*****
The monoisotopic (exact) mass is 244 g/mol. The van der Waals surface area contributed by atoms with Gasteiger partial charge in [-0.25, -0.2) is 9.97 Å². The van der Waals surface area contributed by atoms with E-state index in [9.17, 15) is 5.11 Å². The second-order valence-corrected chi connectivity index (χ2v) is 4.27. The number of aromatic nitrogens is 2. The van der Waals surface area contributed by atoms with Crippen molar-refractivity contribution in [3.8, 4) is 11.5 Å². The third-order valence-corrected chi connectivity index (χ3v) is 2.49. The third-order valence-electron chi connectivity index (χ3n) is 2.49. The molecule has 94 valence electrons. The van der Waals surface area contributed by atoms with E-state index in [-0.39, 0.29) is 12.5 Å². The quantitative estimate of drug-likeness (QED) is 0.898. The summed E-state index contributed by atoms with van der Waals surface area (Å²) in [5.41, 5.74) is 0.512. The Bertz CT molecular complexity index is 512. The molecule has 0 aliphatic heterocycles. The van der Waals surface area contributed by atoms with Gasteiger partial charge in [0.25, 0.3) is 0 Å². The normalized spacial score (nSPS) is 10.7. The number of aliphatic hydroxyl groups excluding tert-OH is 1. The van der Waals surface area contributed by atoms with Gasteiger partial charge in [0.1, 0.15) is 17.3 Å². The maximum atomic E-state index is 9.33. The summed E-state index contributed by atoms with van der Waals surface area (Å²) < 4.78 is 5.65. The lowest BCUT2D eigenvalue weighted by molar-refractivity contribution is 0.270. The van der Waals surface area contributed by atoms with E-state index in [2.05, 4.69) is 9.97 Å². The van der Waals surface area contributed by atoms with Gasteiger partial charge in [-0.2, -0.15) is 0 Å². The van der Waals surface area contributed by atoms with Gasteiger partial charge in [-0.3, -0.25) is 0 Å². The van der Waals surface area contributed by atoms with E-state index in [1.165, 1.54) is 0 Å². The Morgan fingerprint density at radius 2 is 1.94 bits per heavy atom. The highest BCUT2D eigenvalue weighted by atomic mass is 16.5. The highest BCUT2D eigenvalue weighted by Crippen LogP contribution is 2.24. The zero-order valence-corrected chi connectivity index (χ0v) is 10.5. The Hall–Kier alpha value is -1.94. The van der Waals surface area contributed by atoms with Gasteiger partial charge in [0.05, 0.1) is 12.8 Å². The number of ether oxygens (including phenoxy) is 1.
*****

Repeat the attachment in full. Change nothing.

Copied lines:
The monoisotopic (exact) mass is 244 g/mol. The van der Waals surface area contributed by atoms with Gasteiger partial charge in [-0.25, -0.2) is 9.97 Å². The van der Waals surface area contributed by atoms with E-state index in [9.17, 15) is 5.11 Å². The second-order valence-corrected chi connectivity index (χ2v) is 4.27. The number of aromatic nitrogens is 2. The van der Waals surface area contributed by atoms with Crippen molar-refractivity contribution in [3.8, 4) is 11.5 Å². The third-order valence-corrected chi connectivity index (χ3v) is 2.49. The third-order valence-electron chi connectivity index (χ3n) is 2.49. The molecule has 94 valence electrons. The van der Waals surface area contributed by atoms with E-state index in [-0.39, 0.29) is 12.5 Å². The quantitative estimate of drug-likeness (QED) is 0.898. The summed E-state index contributed by atoms with van der Waals surface area (Å²) in [5.41, 5.74) is 0.512. The Bertz CT molecular complexity index is 512. The molecule has 0 aliphatic heterocycles. The van der Waals surface area contributed by atoms with Gasteiger partial charge in [0.25, 0.3) is 0 Å². The normalized spacial score (nSPS) is 10.7. The number of aliphatic hydroxyl groups excluding tert-OH is 1. The van der Waals surface area contributed by atoms with Gasteiger partial charge in [0.1, 0.15) is 17.3 Å². The maximum atomic E-state index is 9.33. The summed E-state index contributed by atoms with van der Waals surface area (Å²) < 4.78 is 5.65. The lowest BCUT2D eigenvalue weighted by molar-refractivity contribution is 0.270. The van der Waals surface area contributed by atoms with E-state index in [2.05, 4.69) is 9.97 Å². The van der Waals surface area contributed by atoms with Gasteiger partial charge in [-0.2, -0.15) is 0 Å². The van der Waals surface area contributed by atoms with Gasteiger partial charge in [-0.3, -0.25) is 0 Å². The van der Waals surface area contributed by atoms with E-state index in [1.165, 1.54) is 0 Å². The Morgan fingerprint density at radius 2 is 1.94 bits per heavy atom. The highest BCUT2D eigenvalue weighted by atomic mass is 16.5. The highest BCUT2D eigenvalue weighted by Crippen LogP contribution is 2.24. The zero-order valence-corrected chi connectivity index (χ0v) is 10.5. The Hall–Kier alpha value is -1.94. The van der Waals surface area contributed by atoms with Gasteiger partial charge in [0.05, 0.1) is 12.8 Å². The number of ether oxygens (including phenoxy) is 1.